5. 5. Section II – Genitourinary Tract Radiology Figure 3 53. You are shown a single image from an intravenous contrast-enhanced CT of the pelvis (Figure 3) on a 61- year-old man with a history of prostate cancer. Which one of the following is the MOST likely diagnosis? A. Uretero-vesical junction calculus B. Transitional cell carcinoma of the bladder C. Simple ureterocele D. Ectopic ureterocele E. Malakoplakia Diagnostic In-Training Exam 2003 5
  6. 6. Section II – Genitourinary Tract Radiology Question #53 Findings: This CT image with intravenous contrast material demonstrates a bulbous, contrast filled structure originating from the uretero-vesical junction and protruding into the bladder. Rationales: A) Incorrect. Ureteropelvic junction obstructions occur at the renal pelvis, proximal ureter junction, clearly more proximally than in this case. On contrast enhanced delayed CT scans, a dilated renal pelvis and renal collecting system is characteristic. Less contrast material would be expected to be seen in the ipsilateral ureter due to the proximal obstruction. B) Incorrect. Transitional cell carcinoma of the bladder typically appears as an irregular urothelial-based filling defect. In this case, the ureterocele is very smooth, and no filling defect is seen within the contrast filled ureterocele lumen. C) Correct. This is a typical appearance for a simple ureterocele. Important features of this diagnosis include a thin-walled contrast filled cavity, and a smooth ovoid appearance. D) Incorrect. Ectopic ureteroceles tend to occur in more inferior and medial locations than simple ureteroceles. By comparing the position of the ureterocele to the contralateral ureteral orifice, it is apparent that this ureterocele originates in the expected position as the uretero-vesical junction, and is thus most likely to be a simple ureterocele. E) Incorrect. Malakoplakia is an unusual condition of the urinary tract associated with urinary tract infection, and characterized by the presence of soft raised plaques, usually in the urinary bladder. These are indistinguishable from other causes of bladder masses, and a tissue diagnosis is usually necessary 6 American College of Radiology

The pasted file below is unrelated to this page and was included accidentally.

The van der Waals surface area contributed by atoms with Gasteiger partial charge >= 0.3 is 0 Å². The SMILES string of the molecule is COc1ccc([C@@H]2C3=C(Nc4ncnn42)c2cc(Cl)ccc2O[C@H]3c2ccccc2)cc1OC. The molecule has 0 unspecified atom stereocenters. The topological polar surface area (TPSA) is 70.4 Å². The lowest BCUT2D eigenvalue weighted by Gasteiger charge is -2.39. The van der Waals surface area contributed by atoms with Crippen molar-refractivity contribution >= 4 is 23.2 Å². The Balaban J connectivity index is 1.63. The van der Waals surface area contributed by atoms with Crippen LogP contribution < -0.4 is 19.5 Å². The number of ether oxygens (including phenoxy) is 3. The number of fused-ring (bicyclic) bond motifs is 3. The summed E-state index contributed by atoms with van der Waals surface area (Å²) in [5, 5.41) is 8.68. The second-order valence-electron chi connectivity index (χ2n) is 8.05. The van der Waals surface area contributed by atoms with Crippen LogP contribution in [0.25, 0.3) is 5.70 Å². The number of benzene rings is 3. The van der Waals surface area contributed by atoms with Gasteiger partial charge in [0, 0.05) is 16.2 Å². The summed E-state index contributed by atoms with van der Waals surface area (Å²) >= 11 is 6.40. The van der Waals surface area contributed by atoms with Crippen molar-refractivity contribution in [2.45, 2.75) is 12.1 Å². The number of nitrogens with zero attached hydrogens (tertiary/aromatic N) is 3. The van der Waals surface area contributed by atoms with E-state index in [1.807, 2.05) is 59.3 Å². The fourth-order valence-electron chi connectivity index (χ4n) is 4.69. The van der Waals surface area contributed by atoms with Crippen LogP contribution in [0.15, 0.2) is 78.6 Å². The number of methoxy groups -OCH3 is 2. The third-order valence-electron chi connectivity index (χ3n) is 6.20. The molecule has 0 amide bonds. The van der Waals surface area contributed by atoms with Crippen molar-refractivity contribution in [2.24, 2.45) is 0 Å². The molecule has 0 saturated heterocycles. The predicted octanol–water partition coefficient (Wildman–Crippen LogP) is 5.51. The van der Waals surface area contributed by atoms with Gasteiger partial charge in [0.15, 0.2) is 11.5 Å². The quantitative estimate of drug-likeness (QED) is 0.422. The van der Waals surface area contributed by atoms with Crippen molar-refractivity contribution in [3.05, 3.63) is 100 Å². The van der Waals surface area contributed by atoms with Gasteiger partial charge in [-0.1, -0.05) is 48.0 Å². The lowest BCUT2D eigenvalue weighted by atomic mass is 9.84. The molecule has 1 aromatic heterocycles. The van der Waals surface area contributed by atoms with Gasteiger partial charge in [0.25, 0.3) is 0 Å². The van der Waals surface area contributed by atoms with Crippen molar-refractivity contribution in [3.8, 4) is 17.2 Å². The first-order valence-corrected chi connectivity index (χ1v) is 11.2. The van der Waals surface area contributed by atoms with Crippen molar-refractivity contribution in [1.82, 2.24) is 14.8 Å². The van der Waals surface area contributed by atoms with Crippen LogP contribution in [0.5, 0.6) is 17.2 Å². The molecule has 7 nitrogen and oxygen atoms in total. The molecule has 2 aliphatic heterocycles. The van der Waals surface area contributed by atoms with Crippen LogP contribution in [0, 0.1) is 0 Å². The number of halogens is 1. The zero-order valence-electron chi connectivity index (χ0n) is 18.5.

7. 7. Section II – Genitourinary Tract Radiology Figure 4 54. A 15-year-old African-American girl with sickle cell trait presents with gross hematuria (Figure 4). What is the MOST likely diagnosis? A. Lymphoma B. Medullary renal carcinoma C. Renal cell carcinoma D. Global renal infarct E. Acute pyelonephritis Diagnostic In-Training Exam 2003 7
  8. 8. Section II – Genitourinary Tract Radiology Question #54 Findings: This single contrast enhanced CT section shows a heterogeneous mass in the central right kidney causing enlargement of the kidney, but sparing the cortex. There is periaortic adenopathy, which displaces the inferior vena cava anteriorly. Rationales: A) Incorrect. Renal involvement by lymphoma is more often associated with non-Hodgkin’s lymphoma than with Hodgkin’s disease and it is commonly bilateral. Most patients are asymptomatic and the lesion is detected on a follow-up CT. The common CT appearance of renal lymphoma is that of multiple soft-tissue nodules. Other patterns include direct invasion from adjacent lymph nodes, a solitary mass, and nephromegaly due to diffuse parenchymal infiltration. Intrarenal lymphoma is hypo attenuating relative to the surrounding renal parenchyma and shows minimal enhancement. Secondary findings such as splenomegaly and widespread lymphadenopathy are common. Although lymphoma could be an explanation for the renal mass in this patient, the clinical history makes this not the best diagnosis.. B) Correct. Renal medullary carcinoma is usually found in your black patients with sickle cell trait. This is an aggressive neoplasm with a relentlessly progressive course. Spread, as evidenced by adenopathy in this case, is typical when the tumor is first diagnosed. The tumor arises in the region of the renal medulla and often expands centrally and enlarges the kidney. C) Incorrect. Renal cell carcinoma can certainly look like this, and if the clinical setting were in an elderly patient, would be a likely diagnosis, as would transitional cell carcinoma extending from the collecting system into the renal parenchyma. D) Incorrect. In acute global infarction, the kidney is of normal size and lacks contrast enhancement. The unenhanced parenchyma usually appears homogeneous. A faint rim of cortical (i.e., a cortical rim sign) due to perfusion by capsular collateral vessels may be seen. Although the peripheral enhancement in this case could be seen in global infarction, the renal enlargement argues against the diagnosis. E) Incorrect. Acute pyelonephritis, if fulminant, could conceivably be this diffuse, though it would be extremely unusual to see this degree of adenopathy. Again, the presenting symptoms do not support the diagnosis of infection. 8 American College of Radiology